A Nigerian couple heading to Europe via Libya was separated and forced to suffer at the hands of ruthless smugglers. Thanks to a safe house supported by the UN and the medical charity MSF, the two were eventually reunited.
Migrants continue to suffer unspeakable crimes in Libya, according to the UN. The number of people trying to cross through the African nation to Europe has grown this year: the UN migration agency, IOM, says that there are more than 500,000 registered migrants in Libya, many of whom find themselves at the mercy of human smugglers.
23-year-old Halima William crossed the desert from Nigeria to Libya in the hope of eventually reaching Europe, but was forced into prostitution. Her husband Mark, 27, also faced detention and abuse. Finally, each of them was able to escape and find refuge in a rare safe house.
The two were later reunited by mere chance at the safe house in the town of Bani Walid, where they have been staying for the time being. While their scars are still healing, they continue to hope to reach Italy eventually.
Held for ransom
The couple's story is one of many examples of the risks facing migrants who are aiming to reach Europe but who instead end up trapped in a country which remains chaotic and violent.
Mark left Nigeria first in 2016 and was smuggled into Libya across the desert border in a car. When he got to Bani Walid, 180 kilometers south of the Libyan capital Tripoli, he was detained by armed men and held for seven months for ransom. He eventually paid them and found work in Bani Walid as a builder, planning his reunion with Halima by phone to travel onwards.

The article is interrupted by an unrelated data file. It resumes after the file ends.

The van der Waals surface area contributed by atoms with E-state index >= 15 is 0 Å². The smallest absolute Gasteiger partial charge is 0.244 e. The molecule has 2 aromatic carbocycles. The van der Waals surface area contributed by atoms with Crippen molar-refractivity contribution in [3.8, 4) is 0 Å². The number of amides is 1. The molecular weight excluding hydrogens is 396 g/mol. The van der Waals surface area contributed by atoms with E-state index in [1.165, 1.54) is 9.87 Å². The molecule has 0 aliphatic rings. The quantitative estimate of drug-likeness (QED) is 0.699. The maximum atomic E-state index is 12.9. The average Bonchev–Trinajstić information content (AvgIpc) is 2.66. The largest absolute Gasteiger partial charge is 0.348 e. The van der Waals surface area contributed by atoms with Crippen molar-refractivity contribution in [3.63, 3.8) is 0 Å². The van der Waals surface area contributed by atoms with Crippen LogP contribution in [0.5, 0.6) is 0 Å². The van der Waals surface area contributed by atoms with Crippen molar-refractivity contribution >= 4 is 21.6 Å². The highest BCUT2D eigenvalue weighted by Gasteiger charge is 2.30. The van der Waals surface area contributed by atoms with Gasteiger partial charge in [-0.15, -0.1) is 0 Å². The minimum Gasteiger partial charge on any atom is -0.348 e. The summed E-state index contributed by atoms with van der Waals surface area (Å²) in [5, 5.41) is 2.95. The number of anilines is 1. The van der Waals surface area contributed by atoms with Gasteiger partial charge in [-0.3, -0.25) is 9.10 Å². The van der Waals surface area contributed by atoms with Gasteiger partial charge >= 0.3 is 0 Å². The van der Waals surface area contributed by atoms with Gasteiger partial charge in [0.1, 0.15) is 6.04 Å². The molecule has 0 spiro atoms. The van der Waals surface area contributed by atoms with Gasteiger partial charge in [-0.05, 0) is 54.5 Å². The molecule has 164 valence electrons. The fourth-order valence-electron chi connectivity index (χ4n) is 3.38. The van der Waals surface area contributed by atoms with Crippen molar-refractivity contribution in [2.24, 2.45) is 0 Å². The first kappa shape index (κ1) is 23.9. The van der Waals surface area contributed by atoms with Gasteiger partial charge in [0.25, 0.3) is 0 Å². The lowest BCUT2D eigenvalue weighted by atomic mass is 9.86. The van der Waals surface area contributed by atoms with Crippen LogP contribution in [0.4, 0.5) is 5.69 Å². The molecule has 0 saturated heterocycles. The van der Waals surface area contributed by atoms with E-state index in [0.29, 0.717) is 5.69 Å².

Halima then came to Libya in 2018, using the same route as Mark. When she reached Tripoli she was sold into prostitution. Without a Libyan phone, she could not contact Mark.
Tearful reunion at safe house
After four months Halima managed to escape and reach the safe house, which is supported by the United Nations and the medical charity Doctors Without Borders (MSF). The shelter provides food and medical care, and is funded by donations from locals. It has been in operation since 2015 and currently hosts 12 migrants.
Halima felt overjoyed when she found that her husband was already there: "I hug him and kiss him and start crying. He was crying too," she told Reuters.
The founder of the safe house, Al-Hussein Bin Gharsa, said he wanted to show the true, kindly nature of Libyans and of the citizens of Bani Walid: "This is a city of generosity and hospitality."